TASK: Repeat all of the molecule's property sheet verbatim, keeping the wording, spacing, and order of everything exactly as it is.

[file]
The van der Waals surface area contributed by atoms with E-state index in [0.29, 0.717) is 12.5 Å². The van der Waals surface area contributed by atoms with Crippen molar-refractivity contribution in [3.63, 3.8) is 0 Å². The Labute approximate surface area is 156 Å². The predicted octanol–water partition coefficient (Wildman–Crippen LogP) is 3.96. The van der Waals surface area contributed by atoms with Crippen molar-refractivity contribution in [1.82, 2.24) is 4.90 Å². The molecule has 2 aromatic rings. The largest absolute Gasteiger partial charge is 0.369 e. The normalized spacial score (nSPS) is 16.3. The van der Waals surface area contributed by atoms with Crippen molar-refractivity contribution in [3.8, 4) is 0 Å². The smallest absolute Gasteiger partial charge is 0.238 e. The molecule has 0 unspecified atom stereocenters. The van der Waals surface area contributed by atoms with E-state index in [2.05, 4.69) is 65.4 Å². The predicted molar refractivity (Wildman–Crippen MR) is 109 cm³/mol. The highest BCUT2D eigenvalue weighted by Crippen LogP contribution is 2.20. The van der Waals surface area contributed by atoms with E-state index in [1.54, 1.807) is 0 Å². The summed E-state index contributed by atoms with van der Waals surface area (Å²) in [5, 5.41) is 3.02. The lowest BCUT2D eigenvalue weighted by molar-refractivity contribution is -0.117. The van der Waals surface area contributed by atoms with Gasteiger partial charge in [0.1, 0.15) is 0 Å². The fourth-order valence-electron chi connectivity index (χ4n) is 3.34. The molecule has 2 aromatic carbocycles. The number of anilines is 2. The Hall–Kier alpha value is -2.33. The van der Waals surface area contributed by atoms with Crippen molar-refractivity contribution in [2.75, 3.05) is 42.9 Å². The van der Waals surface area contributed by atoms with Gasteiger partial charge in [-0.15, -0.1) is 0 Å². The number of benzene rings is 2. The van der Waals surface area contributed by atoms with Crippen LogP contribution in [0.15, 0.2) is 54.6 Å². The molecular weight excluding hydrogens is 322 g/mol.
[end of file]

The van der Waals surface area contributed by atoms with E-state index in [0.29, 0.717) is 12.5 Å². The van der Waals surface area contributed by atoms with Crippen molar-refractivity contribution in [3.63, 3.8) is 0 Å². The Labute approximate surface area is 156 Å². The predicted octanol–water partition coefficient (Wildman–Crippen LogP) is 3.96. The van der Waals surface area contributed by atoms with Crippen molar-refractivity contribution in [1.82, 2.24) is 4.90 Å². The molecule has 2 aromatic rings. The largest absolute Gasteiger partial charge is 0.369 e. The normalized spacial score (nSPS) is 16.3. The van der Waals surface area contributed by atoms with Crippen molar-refractivity contribution in [3.8, 4) is 0 Å². The smallest absolute Gasteiger partial charge is 0.238 e. The molecule has 0 unspecified atom stereocenters. The van der Waals surface area contributed by atoms with E-state index in [2.05, 4.69) is 65.4 Å². The predicted molar refractivity (Wildman–Crippen MR) is 109 cm³/mol. The highest BCUT2D eigenvalue weighted by Crippen LogP contribution is 2.20. The van der Waals surface area contributed by atoms with E-state index in [1.54, 1.807) is 0 Å². The summed E-state index contributed by atoms with van der Waals surface area (Å²) in [5, 5.41) is 3.02. The lowest BCUT2D eigenvalue weighted by molar-refractivity contribution is -0.117. The van der Waals surface area contributed by atoms with Gasteiger partial charge in [0.1, 0.15) is 0 Å². The fourth-order valence-electron chi connectivity index (χ4n) is 3.34. The molecule has 2 aromatic carbocycles. The number of anilines is 2. The Hall–Kier alpha value is -2.33. The van der Waals surface area contributed by atoms with Crippen molar-refractivity contribution in [2.75, 3.05) is 42.9 Å². The van der Waals surface area contributed by atoms with Gasteiger partial charge in [-0.15, -0.1) is 0 Å². The number of benzene rings is 2. The van der Waals surface area contributed by atoms with Crippen LogP contribution in [0.15, 0.2) is 54.6 Å². The molecular weight excluding hydrogens is 322 g/mol.